Page 185 - Jewish Book Annual Volume 11 (1952-1952)

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179
NIGER — DAVID PINSKI
he says in a chapter of his autobiography (which has not yet been
published in full) “ I became a ‘writer’. Even when I wrote my
letters to my father in Moscow I already knew that I was ‘author-
ing’ and that I should be ‘authoring’.”
At the age of twelve, when he was still in Mohilev, he wrote a
theatrical piece into which he wove some popular songs. His
comrades who could sing a little performed the piece (for the bene-
fit of some charity); he himself was the prompter. Later on, in
Vitebsk and in Moscow, he began to make plans for stories and
novels, and succeeded in carrying out some of these plans. He
also began to write poetry.
Strongly influenced by the current Yiddish and Russian litera-
ture, which was often realistically satirical, while full of love for
the working people, Pinski from the very beginning wrote in the
spirit and style of the realistic, folk-influenced literature which
sought an artistic expression for its social-revolutionary ideals.
But everything that he then wrote was still in manuscript
unpublished.
He began to publish his writings only after he left Vitebsk in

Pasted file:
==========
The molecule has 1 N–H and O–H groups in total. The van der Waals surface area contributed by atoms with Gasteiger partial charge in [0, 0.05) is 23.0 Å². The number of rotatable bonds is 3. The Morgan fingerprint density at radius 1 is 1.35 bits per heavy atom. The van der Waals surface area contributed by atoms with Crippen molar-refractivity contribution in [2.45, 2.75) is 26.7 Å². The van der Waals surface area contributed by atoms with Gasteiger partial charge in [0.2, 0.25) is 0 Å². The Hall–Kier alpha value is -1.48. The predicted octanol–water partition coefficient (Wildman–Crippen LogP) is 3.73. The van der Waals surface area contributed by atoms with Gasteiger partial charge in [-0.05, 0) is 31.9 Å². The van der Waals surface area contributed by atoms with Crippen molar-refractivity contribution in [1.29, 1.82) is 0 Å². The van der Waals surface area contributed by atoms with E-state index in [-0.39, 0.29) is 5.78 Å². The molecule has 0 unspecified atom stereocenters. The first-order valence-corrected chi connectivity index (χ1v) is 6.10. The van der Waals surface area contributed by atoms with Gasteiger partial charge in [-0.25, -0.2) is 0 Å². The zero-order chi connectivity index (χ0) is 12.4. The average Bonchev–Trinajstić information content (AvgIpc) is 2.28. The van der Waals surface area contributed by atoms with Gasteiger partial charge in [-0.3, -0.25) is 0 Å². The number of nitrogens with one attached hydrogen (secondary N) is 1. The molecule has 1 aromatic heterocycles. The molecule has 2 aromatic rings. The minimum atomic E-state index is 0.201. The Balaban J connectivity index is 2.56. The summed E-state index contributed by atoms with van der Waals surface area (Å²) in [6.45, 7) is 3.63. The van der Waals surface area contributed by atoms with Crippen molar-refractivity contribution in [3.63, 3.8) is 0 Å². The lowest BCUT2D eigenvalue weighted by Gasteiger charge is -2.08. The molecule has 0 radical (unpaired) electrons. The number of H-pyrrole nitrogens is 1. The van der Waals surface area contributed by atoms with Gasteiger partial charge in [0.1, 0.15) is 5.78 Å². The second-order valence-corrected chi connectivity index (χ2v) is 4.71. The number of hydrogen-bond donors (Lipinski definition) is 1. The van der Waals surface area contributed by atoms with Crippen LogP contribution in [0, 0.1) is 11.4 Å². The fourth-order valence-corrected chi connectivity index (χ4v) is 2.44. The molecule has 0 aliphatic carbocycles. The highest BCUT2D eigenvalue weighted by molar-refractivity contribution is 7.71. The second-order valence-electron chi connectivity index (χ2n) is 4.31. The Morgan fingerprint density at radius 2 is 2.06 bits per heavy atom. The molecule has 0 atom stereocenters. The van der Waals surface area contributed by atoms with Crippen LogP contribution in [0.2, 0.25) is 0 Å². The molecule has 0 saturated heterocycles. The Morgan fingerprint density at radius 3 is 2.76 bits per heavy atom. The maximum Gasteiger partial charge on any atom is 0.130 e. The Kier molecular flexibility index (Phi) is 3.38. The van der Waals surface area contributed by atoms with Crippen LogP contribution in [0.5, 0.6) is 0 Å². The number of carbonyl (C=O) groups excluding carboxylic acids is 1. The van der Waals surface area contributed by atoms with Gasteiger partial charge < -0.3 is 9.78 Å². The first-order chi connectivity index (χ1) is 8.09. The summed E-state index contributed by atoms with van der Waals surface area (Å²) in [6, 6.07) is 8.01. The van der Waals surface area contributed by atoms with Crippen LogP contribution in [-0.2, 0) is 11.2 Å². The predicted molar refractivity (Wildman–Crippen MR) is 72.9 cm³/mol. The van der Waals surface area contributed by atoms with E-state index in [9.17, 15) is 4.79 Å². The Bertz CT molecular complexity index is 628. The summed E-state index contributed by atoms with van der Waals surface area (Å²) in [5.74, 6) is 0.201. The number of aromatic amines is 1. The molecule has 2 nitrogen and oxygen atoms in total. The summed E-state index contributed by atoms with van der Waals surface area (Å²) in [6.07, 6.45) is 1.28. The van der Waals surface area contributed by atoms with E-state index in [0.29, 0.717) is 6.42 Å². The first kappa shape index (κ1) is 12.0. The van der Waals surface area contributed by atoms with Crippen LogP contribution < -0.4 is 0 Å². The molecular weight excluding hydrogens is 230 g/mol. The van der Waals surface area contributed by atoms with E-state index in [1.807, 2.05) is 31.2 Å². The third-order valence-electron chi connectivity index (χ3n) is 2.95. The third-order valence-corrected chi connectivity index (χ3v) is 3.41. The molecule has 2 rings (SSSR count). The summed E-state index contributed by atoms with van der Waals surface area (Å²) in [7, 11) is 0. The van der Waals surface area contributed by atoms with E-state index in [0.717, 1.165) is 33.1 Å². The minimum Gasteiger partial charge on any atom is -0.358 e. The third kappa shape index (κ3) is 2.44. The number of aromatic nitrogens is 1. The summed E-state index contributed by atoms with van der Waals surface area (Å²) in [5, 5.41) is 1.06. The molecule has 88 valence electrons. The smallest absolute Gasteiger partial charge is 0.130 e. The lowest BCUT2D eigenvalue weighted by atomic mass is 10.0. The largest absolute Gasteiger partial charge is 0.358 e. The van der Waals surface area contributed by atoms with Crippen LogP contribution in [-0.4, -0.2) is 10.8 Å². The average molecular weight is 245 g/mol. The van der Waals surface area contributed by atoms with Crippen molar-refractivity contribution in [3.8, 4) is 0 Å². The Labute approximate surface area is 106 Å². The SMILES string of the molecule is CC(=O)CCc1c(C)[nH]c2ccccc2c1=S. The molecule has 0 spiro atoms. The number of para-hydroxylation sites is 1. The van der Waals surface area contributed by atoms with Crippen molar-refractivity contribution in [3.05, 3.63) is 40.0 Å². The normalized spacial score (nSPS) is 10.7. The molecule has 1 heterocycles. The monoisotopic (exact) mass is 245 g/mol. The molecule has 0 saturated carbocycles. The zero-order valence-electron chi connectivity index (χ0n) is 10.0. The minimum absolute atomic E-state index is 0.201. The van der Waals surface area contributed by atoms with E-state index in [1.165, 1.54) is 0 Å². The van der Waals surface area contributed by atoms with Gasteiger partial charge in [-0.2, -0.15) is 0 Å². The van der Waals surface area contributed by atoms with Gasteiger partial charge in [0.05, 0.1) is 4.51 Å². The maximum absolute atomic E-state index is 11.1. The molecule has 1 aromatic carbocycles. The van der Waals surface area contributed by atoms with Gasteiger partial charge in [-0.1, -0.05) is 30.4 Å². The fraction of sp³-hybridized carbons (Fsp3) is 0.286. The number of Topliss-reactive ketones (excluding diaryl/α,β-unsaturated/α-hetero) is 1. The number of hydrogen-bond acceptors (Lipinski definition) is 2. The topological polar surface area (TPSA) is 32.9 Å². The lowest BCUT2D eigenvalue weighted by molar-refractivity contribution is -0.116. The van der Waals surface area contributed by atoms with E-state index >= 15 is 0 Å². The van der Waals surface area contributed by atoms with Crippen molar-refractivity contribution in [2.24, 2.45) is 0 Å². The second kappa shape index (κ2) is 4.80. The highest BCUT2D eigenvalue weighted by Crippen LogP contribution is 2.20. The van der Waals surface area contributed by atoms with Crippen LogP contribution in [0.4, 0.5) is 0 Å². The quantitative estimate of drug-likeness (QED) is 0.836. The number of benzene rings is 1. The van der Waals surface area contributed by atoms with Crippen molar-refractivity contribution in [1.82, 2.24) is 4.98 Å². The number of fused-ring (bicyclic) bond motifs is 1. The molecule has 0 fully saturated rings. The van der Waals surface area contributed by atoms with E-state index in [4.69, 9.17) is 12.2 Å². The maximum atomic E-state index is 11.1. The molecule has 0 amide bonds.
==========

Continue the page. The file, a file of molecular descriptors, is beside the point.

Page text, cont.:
1891 for Vienna for the purpose of entering a medical college. On
the way to Vienna he stopped in Warsaw. There, in the first
place, he had to collect a debt for his father, money which would
provide for his living expenses abroad. In the second place, he
knew of an important address in Warsaw — Zegliana 1, the home
of I. L. Peretz.
He wanted to hear Peretz’s opinion of his writings. Peretz’s
opinion was favorable, and there developed a friendship between
the older and the younger writer which grew to rich significance
both for the first period of Pinski’s literary creativity and also for
Peretz’s literary efforts in the ‘nineties’ of the past century.
Pinski did not remain long in Vienna. In 1892 the Czarist
Government expelled his father, together with many other Jews,
from Moscow. This expulsion ruined his father financially, so
that he could not send any more money to his son studying abroad.
Pinski, as he himself relates, had to keep body and soul together
on the six guldens a month which he received from the widow of
Peretz Smolenskin (a celebrated Hebrew writer) as Hebrew
teacher for her sons.
Pinski returned to Warsaw, where his parents had meanwhile
settled. While in Vienna, in 1892, he had written one of his very
first social satires, “The Great Humanitarian.” This was one of
the stories with which two years later he made his debut in Yiddish
prose literature. (He had begun to publish poetry a year earlier,
in 1893). He was then in Warsaw, to which he came for the second
time after enduring a year of hardship in the Austrian capital.